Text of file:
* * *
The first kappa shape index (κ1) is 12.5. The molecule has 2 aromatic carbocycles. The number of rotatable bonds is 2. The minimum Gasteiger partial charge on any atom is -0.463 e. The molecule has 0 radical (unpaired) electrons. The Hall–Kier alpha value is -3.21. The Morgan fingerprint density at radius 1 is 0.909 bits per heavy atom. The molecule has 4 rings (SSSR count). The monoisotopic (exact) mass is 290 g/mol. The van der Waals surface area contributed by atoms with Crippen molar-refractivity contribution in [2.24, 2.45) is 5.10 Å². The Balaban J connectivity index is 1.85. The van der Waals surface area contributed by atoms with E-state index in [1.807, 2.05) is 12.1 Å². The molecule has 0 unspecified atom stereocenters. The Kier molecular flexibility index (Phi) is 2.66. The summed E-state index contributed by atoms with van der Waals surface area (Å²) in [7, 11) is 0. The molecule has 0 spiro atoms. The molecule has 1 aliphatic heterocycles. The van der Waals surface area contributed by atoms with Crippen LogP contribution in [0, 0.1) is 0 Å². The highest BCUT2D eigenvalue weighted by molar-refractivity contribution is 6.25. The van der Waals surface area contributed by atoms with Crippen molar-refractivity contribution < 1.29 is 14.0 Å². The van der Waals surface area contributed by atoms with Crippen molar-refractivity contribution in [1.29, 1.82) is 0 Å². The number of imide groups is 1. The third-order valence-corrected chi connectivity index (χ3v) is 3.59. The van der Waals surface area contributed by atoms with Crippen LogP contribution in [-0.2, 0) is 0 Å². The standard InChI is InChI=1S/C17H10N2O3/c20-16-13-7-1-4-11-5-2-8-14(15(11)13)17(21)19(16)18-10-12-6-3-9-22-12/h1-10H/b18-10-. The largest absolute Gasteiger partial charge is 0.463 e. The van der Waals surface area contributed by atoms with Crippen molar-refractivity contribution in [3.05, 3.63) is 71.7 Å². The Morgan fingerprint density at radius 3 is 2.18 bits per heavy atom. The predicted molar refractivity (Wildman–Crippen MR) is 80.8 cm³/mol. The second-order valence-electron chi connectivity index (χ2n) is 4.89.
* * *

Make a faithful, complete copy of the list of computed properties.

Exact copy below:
The first kappa shape index (κ1) is 12.5. The molecule has 2 aromatic carbocycles. The number of rotatable bonds is 2. The minimum Gasteiger partial charge on any atom is -0.463 e. The molecule has 0 radical (unpaired) electrons. The Hall–Kier alpha value is -3.21. The Morgan fingerprint density at radius 1 is 0.909 bits per heavy atom. The molecule has 4 rings (SSSR count). The monoisotopic (exact) mass is 290 g/mol. The van der Waals surface area contributed by atoms with Crippen molar-refractivity contribution in [2.24, 2.45) is 5.10 Å². The Balaban J connectivity index is 1.85. The van der Waals surface area contributed by atoms with E-state index in [1.807, 2.05) is 12.1 Å². The molecule has 0 unspecified atom stereocenters. The Kier molecular flexibility index (Phi) is 2.66. The summed E-state index contributed by atoms with van der Waals surface area (Å²) in [7, 11) is 0. The molecule has 0 spiro atoms. The molecule has 1 aliphatic heterocycles. The van der Waals surface area contributed by atoms with Crippen LogP contribution in [0, 0.1) is 0 Å². The highest BCUT2D eigenvalue weighted by molar-refractivity contribution is 6.25. The van der Waals surface area contributed by atoms with Crippen molar-refractivity contribution < 1.29 is 14.0 Å². The van der Waals surface area contributed by atoms with Crippen molar-refractivity contribution in [1.29, 1.82) is 0 Å². The number of imide groups is 1. The third-order valence-corrected chi connectivity index (χ3v) is 3.59. The van der Waals surface area contributed by atoms with Crippen LogP contribution in [-0.2, 0) is 0 Å². The standard InChI is InChI=1S/C17H10N2O3/c20-16-13-7-1-4-11-5-2-8-14(15(11)13)17(21)19(16)18-10-12-6-3-9-22-12/h1-10H/b18-10-. The largest absolute Gasteiger partial charge is 0.463 e. The van der Waals surface area contributed by atoms with Crippen molar-refractivity contribution in [3.05, 3.63) is 71.7 Å². The Morgan fingerprint density at radius 3 is 2.18 bits per heavy atom. The predicted molar refractivity (Wildman–Crippen MR) is 80.8 cm³/mol. The second-order valence-electron chi connectivity index (χ2n) is 4.89.